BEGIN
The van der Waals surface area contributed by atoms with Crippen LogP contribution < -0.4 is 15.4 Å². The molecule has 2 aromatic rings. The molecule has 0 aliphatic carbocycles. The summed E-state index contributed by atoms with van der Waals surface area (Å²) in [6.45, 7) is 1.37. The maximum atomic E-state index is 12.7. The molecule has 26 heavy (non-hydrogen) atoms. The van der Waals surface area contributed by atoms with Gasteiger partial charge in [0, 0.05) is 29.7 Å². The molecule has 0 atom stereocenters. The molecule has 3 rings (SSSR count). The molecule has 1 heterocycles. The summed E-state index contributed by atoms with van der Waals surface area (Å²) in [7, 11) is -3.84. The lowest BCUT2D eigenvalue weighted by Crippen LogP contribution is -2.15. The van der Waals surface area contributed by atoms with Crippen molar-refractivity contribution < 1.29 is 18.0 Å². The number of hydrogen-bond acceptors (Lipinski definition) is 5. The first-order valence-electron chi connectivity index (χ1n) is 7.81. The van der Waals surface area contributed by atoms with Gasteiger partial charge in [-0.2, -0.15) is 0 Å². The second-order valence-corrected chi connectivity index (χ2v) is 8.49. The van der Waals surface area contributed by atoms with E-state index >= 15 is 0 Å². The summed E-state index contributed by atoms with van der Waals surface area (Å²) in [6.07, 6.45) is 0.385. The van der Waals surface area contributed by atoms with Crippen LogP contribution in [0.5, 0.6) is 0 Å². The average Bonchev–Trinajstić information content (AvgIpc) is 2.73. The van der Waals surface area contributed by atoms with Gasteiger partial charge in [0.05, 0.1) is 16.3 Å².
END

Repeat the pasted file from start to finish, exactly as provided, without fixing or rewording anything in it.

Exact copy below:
The van der Waals surface area contributed by atoms with Crippen LogP contribution < -0.4 is 15.4 Å². The molecule has 2 aromatic rings. The molecule has 0 aliphatic carbocycles. The summed E-state index contributed by atoms with van der Waals surface area (Å²) in [6.45, 7) is 1.37. The maximum atomic E-state index is 12.7. The molecule has 26 heavy (non-hydrogen) atoms. The van der Waals surface area contributed by atoms with Gasteiger partial charge in [0, 0.05) is 29.7 Å². The molecule has 0 atom stereocenters. The molecule has 3 rings (SSSR count). The molecule has 1 heterocycles. The summed E-state index contributed by atoms with van der Waals surface area (Å²) in [7, 11) is -3.84. The lowest BCUT2D eigenvalue weighted by Crippen LogP contribution is -2.15. The van der Waals surface area contributed by atoms with Crippen molar-refractivity contribution < 1.29 is 18.0 Å². The number of hydrogen-bond acceptors (Lipinski definition) is 5. The first-order valence-electron chi connectivity index (χ1n) is 7.81. The van der Waals surface area contributed by atoms with Gasteiger partial charge in [-0.2, -0.15) is 0 Å². The second-order valence-corrected chi connectivity index (χ2v) is 8.49. The van der Waals surface area contributed by atoms with E-state index >= 15 is 0 Å². The summed E-state index contributed by atoms with van der Waals surface area (Å²) in [6.07, 6.45) is 0.385. The van der Waals surface area contributed by atoms with Crippen LogP contribution in [0.5, 0.6) is 0 Å². The average Bonchev–Trinajstić information content (AvgIpc) is 2.73. The van der Waals surface area contributed by atoms with Gasteiger partial charge in [0.05, 0.1) is 16.3 Å².